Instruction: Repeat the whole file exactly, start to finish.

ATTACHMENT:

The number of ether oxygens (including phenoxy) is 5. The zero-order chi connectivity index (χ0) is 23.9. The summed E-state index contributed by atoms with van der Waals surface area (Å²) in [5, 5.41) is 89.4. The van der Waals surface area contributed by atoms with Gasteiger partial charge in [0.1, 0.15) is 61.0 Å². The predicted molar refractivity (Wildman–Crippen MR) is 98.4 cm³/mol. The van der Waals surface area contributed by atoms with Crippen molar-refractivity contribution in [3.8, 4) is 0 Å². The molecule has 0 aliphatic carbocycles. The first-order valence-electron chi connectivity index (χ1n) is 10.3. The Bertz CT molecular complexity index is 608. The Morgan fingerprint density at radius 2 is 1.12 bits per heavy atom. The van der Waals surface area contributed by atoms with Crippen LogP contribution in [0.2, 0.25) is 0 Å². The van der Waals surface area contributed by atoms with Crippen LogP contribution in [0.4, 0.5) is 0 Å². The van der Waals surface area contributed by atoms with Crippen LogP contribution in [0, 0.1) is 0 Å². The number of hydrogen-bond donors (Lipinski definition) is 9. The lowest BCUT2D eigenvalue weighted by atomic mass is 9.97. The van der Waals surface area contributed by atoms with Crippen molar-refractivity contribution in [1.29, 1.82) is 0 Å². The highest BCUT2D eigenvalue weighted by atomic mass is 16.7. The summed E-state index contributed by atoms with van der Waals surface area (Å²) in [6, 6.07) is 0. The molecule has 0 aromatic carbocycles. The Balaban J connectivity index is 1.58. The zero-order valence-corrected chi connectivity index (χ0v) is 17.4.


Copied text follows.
The number of ether oxygens (including phenoxy) is 5. The zero-order chi connectivity index (χ0) is 23.9. The summed E-state index contributed by atoms with van der Waals surface area (Å²) in [5, 5.41) is 89.4. The van der Waals surface area contributed by atoms with Gasteiger partial charge in [0.1, 0.15) is 61.0 Å². The predicted molar refractivity (Wildman–Crippen MR) is 98.4 cm³/mol. The van der Waals surface area contributed by atoms with Crippen molar-refractivity contribution in [3.8, 4) is 0 Å². The molecule has 0 aliphatic carbocycles. The first-order valence-electron chi connectivity index (χ1n) is 10.3. The Bertz CT molecular complexity index is 608. The Morgan fingerprint density at radius 2 is 1.12 bits per heavy atom. The van der Waals surface area contributed by atoms with Crippen LogP contribution in [0.2, 0.25) is 0 Å². The van der Waals surface area contributed by atoms with Crippen LogP contribution in [0.4, 0.5) is 0 Å². The van der Waals surface area contributed by atoms with Crippen LogP contribution in [0, 0.1) is 0 Å². The number of hydrogen-bond donors (Lipinski definition) is 9. The lowest BCUT2D eigenvalue weighted by atomic mass is 9.97. The van der Waals surface area contributed by atoms with Crippen molar-refractivity contribution in [1.29, 1.82) is 0 Å². The highest BCUT2D eigenvalue weighted by atomic mass is 16.7. The summed E-state index contributed by atoms with van der Waals surface area (Å²) in [6, 6.07) is 0. The molecule has 0 aromatic carbocycles. The Balaban J connectivity index is 1.58. The zero-order valence-corrected chi connectivity index (χ0v) is 17.4.